What do you think? What can we do about the achievement gap?

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Photo Credit: MikeFett


Azle B.
Azle B5 years ago

Pesticide like malathion is sprayed in the public housing homes.

Azle B.
Azle B5 years ago

Improvements in the heating and cooking methods away from the poorly ventilated gas furnaces and cook stoves would improve everyones health.

Linda T.
Linda T5 years ago

I've always thought that the best way to over come provety is by having the poor live among us. Everyone needs a role model.

Steve N.
Steve N5 years ago

Let's see. Taxpayers pay their rent, give them food stamps and health care, free breakfast and lunch when they get to school, and they still can't study?

Patrick F.
Patrick f5 years ago

Duhhhh wait what?

Randi Levin
Randi Levin5 years ago

Excuse my language and cokiness BUT NO SHIT!
Wow, and to think that NCLB offers their mass of funds to high performing schools and takes it away from those in need or just closes a poor performing school.
NO CHILD LEFT BEHIND was one of the worst things ever mandated for our pulic schools for it segregates and is ineffective toward determing a child's intelligence and future!
And on top of this the Chef Move to Schools programs are getting healthier foods into higher income schools, some of the grants went to Private Schools and alot went into Maryland schools--which are just above Washington DC in proximity!

BOTH of these governmental projects are failing our children most in need of help, are failing to provide the funds and possibly health!
EX: There is a new HS in my county--semi-affluent area. They got tiled floors lots and lots of windows, lots of computers and the option of healthful foods in the cafeteria. HOWEVER, this is another school in this county/school district in n area of middle to lower income and their floors are old and dirty, they cannot afford to place compuetrs in each class and cannot afford books for all their students.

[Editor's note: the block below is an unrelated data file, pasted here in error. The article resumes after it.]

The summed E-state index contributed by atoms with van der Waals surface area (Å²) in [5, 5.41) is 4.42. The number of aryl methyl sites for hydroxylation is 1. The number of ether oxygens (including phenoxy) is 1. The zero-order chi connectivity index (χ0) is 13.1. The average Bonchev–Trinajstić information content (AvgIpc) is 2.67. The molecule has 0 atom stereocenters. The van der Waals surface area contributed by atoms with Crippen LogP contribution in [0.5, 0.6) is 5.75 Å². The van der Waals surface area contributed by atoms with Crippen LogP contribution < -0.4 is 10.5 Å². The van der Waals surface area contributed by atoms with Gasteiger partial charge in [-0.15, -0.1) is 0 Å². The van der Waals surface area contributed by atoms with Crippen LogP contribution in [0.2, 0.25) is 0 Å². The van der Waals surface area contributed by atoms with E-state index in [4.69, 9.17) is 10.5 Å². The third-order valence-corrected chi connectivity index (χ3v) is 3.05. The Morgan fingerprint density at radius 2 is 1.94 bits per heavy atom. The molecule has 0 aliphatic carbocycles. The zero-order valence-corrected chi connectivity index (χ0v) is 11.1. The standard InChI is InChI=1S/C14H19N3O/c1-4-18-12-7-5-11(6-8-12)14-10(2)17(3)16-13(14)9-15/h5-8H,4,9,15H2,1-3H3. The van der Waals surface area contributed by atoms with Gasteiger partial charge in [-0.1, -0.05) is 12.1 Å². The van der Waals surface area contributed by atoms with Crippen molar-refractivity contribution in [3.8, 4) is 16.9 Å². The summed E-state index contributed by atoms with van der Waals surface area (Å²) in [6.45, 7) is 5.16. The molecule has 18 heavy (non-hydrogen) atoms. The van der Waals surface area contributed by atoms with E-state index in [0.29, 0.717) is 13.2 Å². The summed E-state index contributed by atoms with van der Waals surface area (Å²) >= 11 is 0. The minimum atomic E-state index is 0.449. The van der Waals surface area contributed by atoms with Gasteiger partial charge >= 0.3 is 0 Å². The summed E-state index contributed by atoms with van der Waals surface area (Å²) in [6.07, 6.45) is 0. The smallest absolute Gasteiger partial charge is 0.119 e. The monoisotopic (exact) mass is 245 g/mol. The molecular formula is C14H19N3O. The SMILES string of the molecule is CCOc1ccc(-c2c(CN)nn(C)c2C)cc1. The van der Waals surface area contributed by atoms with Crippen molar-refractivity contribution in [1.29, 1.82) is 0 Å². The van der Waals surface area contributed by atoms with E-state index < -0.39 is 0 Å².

So I ask is it right to spend million building a state of the art HS, while other schools in the same school district simply struggle daily to just get by!??

John Mansky
John Mansky5 years ago

Knowledge is power,therefore one should go for all there is...

Berny P.
berny p5 years ago

We should acknowledge that some human beings are simply more intelligent than others and are going to do better, low income housing or not!

Unfortunately the term "all are created equal" does not apply to intelligence, nor does it apply to willingness to work hard and achieve.

Carol C.
Carol Cox5 years ago

These kids don't need "mansions". they do need however, parents with better selfesteem, maybe by finding and keeping a decent job and so, provide better for their families... this is achieved by keeping American Jobs in America...instead of supporting imports....

Guillermo Ramon
Guillermo Ramon5 years ago

Wow, Steve R., you bring real solutions. What should we do? Call them lazy? Think. You talk about intelligence, then use it. With many people badly trained at the elementary and middle school level we will have more crime, worse workers, more inequality. I know that for "superior people" inequality does not sound like much. However, cross the border going south and you will see the results of inequality, poorly prepared people, lower taxes, and people liker you that consider the poor as lazy.
When we think education, we do not care or consider whether the parents are lazy, motivated, ignorant, or whatever. Judging the parents leads nowhere. The only considerations that are needed are how is the environment affecting learning, and how to correct it.
Want to have a debate about who is intelligent and who is lazy, start it on a special blog for it.